So I wake up this morning quite normally. I get up, do my business, have a breakfast of leftover cold pizza, play some Internet games before the bus arrives and generally get ready for my day. Little did I know, it wasn’t my day. I should have realized it sooner when I found that I only had one shirt left to wear, and it had stains on it. Nevertheless I put on my jacket and got on with the day that wasn’t mine.
The beginning of the day was actually quite nice. However, right around 10:30, I realize that I’ve run out of paper in my notebook and have to squeeze as many notes as possible on one sheet of paper for the day. I spend my English class analyzing a poem I hate (it makes no sense whatsoever) for the third day in a row. Right around this time, I realize that my breakfast of leftover cold pizza was catching up with me at an alarming rate. In short, I need a bathroom — fast. Of course, the one day I have leftover cold pizza for breakfast is also the day that I actually have to show up for psychology, thereby completely filling up my schedule for the day.
Somehow I manage, and scramble myself over to my Greek history midterm exam, for which I didn’t study nearly as much as I intended to. Near the end of the exam, I notice that my pencil has run out of lead. It would take me too long (I was already running late) to rummage through my disorganized “murse” (man-purse). So I take what little stub of lead there was left between my two fat, sweaty fingers and attempt to scribble the last few lines down as quickly as I could into a barely legible answer (to those who correct the exam, I apologize).
Of course, the very day that I ran late on an exam would be the very day I have to do an experiment that was all the way across campus. I only have 10 minutes to get there, so I have to book’er. It was at this moment that my body makes it very clear that I haven’t actually run in months. I’m pretty sure I break the law on my way too. I’m in the middle of the street for a while with traffic on either side. I jump over some tape, run through what I later understand is a construction zone, and attempt (attempt, mind you) to leap over a fence. I end up disassembling the fence instead, which loses me more time. I arrive, limping, sweating and wheezing at my destination right on time, if not a minute late. Maybe two minutes. What do I find when I get there? Nothing. Unless the experiment was to see how many kids they could sucker into running across campus through a carefully-designed obstacle course for a mere credit. In that case, I guess I win. After some wandering like a lost sheep, I decide to turn around and head back to the university bus terminal.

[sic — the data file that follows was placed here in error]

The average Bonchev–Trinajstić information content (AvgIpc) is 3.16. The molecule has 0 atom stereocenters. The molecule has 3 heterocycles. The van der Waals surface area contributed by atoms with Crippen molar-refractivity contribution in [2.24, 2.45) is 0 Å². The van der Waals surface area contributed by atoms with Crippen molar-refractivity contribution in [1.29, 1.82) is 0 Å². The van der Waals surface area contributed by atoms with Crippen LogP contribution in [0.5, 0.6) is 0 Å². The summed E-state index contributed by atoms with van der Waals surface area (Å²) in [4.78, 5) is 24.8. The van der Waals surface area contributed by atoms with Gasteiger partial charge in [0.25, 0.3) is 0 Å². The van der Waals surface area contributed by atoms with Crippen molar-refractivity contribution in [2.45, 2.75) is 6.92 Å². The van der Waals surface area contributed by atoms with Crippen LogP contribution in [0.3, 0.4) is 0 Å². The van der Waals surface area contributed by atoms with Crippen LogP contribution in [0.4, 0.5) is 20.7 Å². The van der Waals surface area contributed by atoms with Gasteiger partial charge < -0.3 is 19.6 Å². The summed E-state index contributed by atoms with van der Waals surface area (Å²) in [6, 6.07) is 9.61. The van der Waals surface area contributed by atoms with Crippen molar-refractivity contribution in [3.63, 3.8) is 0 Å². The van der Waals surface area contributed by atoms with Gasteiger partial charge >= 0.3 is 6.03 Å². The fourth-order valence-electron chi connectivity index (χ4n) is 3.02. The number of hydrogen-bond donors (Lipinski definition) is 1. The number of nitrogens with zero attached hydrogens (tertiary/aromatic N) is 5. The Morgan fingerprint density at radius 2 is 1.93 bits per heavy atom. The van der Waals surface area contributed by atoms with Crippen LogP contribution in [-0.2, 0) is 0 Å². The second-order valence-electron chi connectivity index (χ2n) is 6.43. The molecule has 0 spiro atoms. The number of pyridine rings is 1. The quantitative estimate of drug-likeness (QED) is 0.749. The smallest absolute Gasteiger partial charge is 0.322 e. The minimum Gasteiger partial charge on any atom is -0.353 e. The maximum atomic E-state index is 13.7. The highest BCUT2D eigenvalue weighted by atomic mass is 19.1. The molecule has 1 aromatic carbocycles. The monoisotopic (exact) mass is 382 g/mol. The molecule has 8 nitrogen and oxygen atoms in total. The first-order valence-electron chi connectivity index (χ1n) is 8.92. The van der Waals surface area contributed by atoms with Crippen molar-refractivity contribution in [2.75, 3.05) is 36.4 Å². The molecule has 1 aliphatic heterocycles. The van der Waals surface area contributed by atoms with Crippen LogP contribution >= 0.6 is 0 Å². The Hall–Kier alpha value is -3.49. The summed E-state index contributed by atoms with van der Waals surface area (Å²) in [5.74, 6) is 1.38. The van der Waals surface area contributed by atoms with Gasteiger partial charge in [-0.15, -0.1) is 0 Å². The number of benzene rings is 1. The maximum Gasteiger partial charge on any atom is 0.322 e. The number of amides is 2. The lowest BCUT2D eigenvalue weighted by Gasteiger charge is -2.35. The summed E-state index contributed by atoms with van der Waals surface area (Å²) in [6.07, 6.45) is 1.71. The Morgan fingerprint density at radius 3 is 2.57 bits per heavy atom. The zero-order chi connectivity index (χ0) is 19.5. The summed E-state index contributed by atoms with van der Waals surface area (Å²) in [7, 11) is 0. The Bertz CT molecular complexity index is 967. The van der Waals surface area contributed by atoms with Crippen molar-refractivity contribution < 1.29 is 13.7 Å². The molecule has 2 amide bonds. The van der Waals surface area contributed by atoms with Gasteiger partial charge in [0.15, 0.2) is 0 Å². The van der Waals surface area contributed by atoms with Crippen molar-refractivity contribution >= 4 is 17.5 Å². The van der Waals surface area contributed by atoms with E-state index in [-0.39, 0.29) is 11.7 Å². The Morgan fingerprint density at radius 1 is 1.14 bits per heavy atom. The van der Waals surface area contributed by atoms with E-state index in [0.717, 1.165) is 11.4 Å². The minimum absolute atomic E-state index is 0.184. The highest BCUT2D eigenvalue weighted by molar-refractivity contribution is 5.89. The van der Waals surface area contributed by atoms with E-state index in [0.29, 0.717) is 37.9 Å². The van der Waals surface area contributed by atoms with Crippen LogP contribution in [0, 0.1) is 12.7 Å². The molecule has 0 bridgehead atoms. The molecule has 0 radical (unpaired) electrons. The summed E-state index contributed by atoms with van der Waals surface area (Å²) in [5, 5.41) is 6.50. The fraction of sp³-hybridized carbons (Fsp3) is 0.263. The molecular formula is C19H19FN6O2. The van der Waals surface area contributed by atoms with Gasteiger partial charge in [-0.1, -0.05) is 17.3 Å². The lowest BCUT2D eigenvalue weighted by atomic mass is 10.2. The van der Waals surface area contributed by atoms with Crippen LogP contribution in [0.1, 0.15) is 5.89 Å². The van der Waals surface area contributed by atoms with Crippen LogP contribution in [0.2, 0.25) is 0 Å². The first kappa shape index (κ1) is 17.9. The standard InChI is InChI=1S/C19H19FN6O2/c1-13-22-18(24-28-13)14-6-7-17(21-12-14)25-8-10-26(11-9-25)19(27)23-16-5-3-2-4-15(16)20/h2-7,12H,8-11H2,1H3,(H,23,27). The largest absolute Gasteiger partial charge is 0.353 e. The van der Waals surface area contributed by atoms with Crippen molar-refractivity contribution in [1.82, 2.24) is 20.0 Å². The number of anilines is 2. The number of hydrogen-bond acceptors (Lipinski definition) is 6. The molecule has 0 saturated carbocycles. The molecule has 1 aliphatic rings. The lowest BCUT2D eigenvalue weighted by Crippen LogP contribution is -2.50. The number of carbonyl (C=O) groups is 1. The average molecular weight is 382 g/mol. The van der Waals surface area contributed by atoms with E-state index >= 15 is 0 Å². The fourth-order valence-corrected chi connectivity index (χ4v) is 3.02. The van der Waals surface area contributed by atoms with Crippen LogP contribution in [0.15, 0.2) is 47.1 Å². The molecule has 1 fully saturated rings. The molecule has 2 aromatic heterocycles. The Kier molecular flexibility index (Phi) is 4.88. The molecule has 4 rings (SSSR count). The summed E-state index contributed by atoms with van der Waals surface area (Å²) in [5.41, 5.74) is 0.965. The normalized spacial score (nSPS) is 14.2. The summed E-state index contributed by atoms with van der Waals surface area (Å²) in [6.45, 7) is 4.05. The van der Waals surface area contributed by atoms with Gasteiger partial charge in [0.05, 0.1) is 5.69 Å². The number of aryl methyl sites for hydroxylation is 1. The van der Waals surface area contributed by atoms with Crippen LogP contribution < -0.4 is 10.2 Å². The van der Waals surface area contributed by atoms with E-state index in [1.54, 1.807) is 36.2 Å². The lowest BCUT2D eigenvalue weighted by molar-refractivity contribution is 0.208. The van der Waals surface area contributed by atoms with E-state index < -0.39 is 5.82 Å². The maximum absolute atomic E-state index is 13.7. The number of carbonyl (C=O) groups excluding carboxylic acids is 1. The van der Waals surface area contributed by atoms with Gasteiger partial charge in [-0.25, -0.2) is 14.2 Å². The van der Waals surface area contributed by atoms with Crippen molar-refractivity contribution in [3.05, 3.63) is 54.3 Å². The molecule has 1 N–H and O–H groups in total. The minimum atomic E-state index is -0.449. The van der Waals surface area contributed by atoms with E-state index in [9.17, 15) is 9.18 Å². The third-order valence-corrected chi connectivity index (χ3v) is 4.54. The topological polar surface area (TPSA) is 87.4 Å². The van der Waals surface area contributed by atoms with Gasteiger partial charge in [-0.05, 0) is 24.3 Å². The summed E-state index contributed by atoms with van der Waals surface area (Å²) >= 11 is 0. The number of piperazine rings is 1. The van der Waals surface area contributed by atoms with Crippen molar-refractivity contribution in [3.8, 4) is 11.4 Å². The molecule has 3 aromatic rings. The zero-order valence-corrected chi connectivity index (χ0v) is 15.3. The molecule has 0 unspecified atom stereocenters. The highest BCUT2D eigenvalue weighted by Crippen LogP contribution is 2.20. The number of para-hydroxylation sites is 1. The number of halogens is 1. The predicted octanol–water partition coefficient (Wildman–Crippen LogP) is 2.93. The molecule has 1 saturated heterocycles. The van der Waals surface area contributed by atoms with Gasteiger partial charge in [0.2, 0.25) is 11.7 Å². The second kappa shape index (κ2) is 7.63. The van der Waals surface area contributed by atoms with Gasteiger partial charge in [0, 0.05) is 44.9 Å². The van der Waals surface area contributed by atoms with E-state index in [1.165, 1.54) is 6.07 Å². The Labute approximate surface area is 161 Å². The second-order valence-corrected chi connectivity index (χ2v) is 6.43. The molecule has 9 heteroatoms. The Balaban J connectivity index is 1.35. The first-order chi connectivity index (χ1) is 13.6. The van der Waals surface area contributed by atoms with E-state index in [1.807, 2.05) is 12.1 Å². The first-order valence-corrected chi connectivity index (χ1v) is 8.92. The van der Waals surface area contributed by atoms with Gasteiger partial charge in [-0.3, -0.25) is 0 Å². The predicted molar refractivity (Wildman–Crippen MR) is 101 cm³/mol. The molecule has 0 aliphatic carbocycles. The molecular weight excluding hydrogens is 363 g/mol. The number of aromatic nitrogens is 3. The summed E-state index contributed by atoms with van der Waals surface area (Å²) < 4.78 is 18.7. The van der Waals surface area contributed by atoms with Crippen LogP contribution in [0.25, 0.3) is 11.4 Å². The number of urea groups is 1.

When I get there, I figure there is still some time before the bus arrives so I walk back to University Center (at that moment, I realize that I have made a complete circle through campus. I chuckle insanely to myself). I check the BookStore — maybe I can look at a book while I wait. The BookStore is packed (maybe I should just go home). On my way out again, I decide that I could use a snack. The lineup at Tim Hortons is astronomical (maybe I should just go home). I check GPA’s for something — nothing good (maybe I should just go home).
I get on the bus. I have excess phlegm in my throat from running in the cold. I cough. The people on the bus think I’m sick or something. I get home, nobody there but the cat that hates me. I sit down at my home-built computer and contemplate what I’m going to do next. Only then do I realize (the day is full of that statement) that today is the deadline for this stupid newspaper article to be done and I haven’t even thought about it all week. And that, dear reader, is how these words got on the paper in front of you. They came from the day that wasn’t mine. How was your day?